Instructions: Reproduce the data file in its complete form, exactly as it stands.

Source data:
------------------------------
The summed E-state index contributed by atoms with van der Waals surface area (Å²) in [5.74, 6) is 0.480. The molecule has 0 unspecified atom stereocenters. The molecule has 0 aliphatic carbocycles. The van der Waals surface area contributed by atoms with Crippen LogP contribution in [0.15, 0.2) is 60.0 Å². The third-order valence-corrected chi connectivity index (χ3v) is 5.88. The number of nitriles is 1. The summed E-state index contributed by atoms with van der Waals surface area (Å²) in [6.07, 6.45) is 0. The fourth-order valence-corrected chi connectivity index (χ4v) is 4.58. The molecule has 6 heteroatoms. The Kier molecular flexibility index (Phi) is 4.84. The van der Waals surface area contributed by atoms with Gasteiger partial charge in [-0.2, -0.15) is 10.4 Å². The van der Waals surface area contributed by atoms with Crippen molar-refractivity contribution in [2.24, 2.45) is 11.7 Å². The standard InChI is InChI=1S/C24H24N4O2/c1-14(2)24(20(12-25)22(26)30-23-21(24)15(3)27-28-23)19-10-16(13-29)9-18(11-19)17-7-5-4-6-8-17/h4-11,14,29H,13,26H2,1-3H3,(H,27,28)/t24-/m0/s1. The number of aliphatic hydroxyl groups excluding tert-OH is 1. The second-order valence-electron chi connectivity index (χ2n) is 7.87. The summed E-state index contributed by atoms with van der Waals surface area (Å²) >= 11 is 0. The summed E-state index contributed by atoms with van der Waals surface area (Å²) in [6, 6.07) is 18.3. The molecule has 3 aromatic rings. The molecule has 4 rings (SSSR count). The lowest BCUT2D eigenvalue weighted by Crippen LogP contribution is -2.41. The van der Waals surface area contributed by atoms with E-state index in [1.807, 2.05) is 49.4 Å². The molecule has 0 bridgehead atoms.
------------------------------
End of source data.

The summed E-state index contributed by atoms with van der Waals surface area (Å²) in [5.74, 6) is 0.480. The molecule has 0 unspecified atom stereocenters. The molecule has 0 aliphatic carbocycles. The van der Waals surface area contributed by atoms with Crippen LogP contribution in [0.15, 0.2) is 60.0 Å². The third-order valence-corrected chi connectivity index (χ3v) is 5.88. The number of nitriles is 1. The summed E-state index contributed by atoms with van der Waals surface area (Å²) in [6.07, 6.45) is 0. The fourth-order valence-corrected chi connectivity index (χ4v) is 4.58. The molecule has 6 heteroatoms. The Kier molecular flexibility index (Phi) is 4.84. The van der Waals surface area contributed by atoms with Gasteiger partial charge in [-0.2, -0.15) is 10.4 Å². The van der Waals surface area contributed by atoms with Crippen molar-refractivity contribution in [2.24, 2.45) is 11.7 Å². The standard InChI is InChI=1S/C24H24N4O2/c1-14(2)24(20(12-25)22(26)30-23-21(24)15(3)27-28-23)19-10-16(13-29)9-18(11-19)17-7-5-4-6-8-17/h4-11,14,29H,13,26H2,1-3H3,(H,27,28)/t24-/m0/s1. The number of aliphatic hydroxyl groups excluding tert-OH is 1. The second-order valence-electron chi connectivity index (χ2n) is 7.87. The summed E-state index contributed by atoms with van der Waals surface area (Å²) >= 11 is 0. The summed E-state index contributed by atoms with van der Waals surface area (Å²) in [6, 6.07) is 18.3. The molecule has 3 aromatic rings. The molecule has 4 rings (SSSR count). The lowest BCUT2D eigenvalue weighted by Crippen LogP contribution is -2.41. The van der Waals surface area contributed by atoms with E-state index in [1.807, 2.05) is 49.4 Å². The molecule has 0 bridgehead atoms.